Talking in a way that lacks the relationship between the shortages which practically mimic the same thing
Nam Sun Woo, Curator of Ilmin Museum of Art
The process in which sound is transformed into a language goes through the path of ruthless abstraction. The sound of cicadas of various elevations, which sharply holds and decreases for a moment to create a big sound so as to make the sound of the summer, is merely reduced to the two letters of 'Mae-m, mae-m.’ Meanwhile, there is only a single choice of the phonetic expressions that illustrate the sounds of the water flowing in varying quantity and precipitation in every instant. The process of this unsatisfactory selection of diction that accompanies us each time we endeavor to impute meaning to objects and change them into words is accompanied by a fundamental shortage that could never be overcome even if there are many more vocabularies to employ.
Whenever we translate our thoughts into oral or written language, or whenever we try to express something we can not express, we face this poor example every time. Whether you use a language or an image or a sound, this is a cumbersome process of fitting or picking something you have always wanted to convey, and we are often dissatisfied with the lack of materials to work with. So we constantly live like this individual who does not always have a soy sauce, who does not have a succinct alternative, and who can not do much but talk about it.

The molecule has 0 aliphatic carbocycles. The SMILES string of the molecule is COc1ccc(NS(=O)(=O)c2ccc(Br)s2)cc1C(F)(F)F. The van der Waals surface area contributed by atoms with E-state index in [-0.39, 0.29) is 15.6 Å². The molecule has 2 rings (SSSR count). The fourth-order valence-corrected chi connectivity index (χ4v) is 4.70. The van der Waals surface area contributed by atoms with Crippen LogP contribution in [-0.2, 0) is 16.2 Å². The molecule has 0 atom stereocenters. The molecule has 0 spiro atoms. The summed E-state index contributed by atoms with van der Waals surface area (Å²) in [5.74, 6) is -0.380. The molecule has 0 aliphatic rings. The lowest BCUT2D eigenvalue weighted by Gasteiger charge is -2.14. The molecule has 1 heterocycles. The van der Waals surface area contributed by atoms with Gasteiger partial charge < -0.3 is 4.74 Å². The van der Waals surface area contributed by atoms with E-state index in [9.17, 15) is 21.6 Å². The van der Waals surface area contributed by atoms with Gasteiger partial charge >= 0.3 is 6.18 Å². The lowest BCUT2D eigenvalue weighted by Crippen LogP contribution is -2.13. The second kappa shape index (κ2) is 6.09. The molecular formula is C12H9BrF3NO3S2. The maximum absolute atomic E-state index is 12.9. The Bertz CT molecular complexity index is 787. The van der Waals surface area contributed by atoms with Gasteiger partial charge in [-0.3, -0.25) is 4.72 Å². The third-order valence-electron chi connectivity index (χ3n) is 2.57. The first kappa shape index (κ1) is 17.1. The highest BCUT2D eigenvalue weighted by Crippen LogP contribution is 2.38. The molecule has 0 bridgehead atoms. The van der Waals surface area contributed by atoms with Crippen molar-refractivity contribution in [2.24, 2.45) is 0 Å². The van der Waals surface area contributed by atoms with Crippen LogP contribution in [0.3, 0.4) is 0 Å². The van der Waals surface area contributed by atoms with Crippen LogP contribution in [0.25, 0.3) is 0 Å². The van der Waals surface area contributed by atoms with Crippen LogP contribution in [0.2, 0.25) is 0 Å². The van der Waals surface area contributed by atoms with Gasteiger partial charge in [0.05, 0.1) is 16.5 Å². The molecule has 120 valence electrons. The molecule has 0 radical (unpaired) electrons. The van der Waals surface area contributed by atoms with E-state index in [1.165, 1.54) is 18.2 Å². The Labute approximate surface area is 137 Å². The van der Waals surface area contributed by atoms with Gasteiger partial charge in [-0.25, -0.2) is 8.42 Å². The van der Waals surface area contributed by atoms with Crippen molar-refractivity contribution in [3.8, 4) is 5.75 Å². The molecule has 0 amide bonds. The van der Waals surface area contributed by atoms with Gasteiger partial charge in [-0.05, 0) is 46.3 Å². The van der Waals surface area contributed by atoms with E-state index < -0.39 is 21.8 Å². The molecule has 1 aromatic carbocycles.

Gim Deokyeoung primarily focuses on the various tools and relationships that stand between us, which are always lacking, which we use to talk, read, write, and read about situations, scenes, and emotions. It is a tool mainly used for the monophonic language and the mimic language to imitate the sounds and shapes, the musical score that directs the characteristics of the sound, the music that plays them, and the image that looks like a sign pointing to something with meaning. Each of these tools is like any other language and has its own structure and format, but none of them could fully capture the situation we desire most arduously. The artist is interested in the structure of these different tools and hopes to reveal the differences, cracks and gaps, that arise when a structure is transformed into another.
The artist uses the above tools in a sequential manner to describe day to day scenes and situations. The three different works, which are offered on display in the forms of video, score, sound, and painting, are the result of the verbalization of a single scene across various forms. He initially employs the onomatopoeic and the mimetic words to express sounds and actions. For instance, This ain’t mouth sound seems to have employed either the onomatopoeic or mimetic words of instructions for sound or actions over the videos of the two channels that shot the scene of everyday actions, but the sequence of the work is the precisely the opposite. The artist first listened to the onomatopoeic and mimetic words suggested by someone else, and created the scenes which could portray them. The scene connected to a single word, such as swallow, thud, rub, hesitate, or vroom vroom, is as conventional and limited as the word associated with each scene. The order of the instructions has changed, yet the attributes of the language have not at all.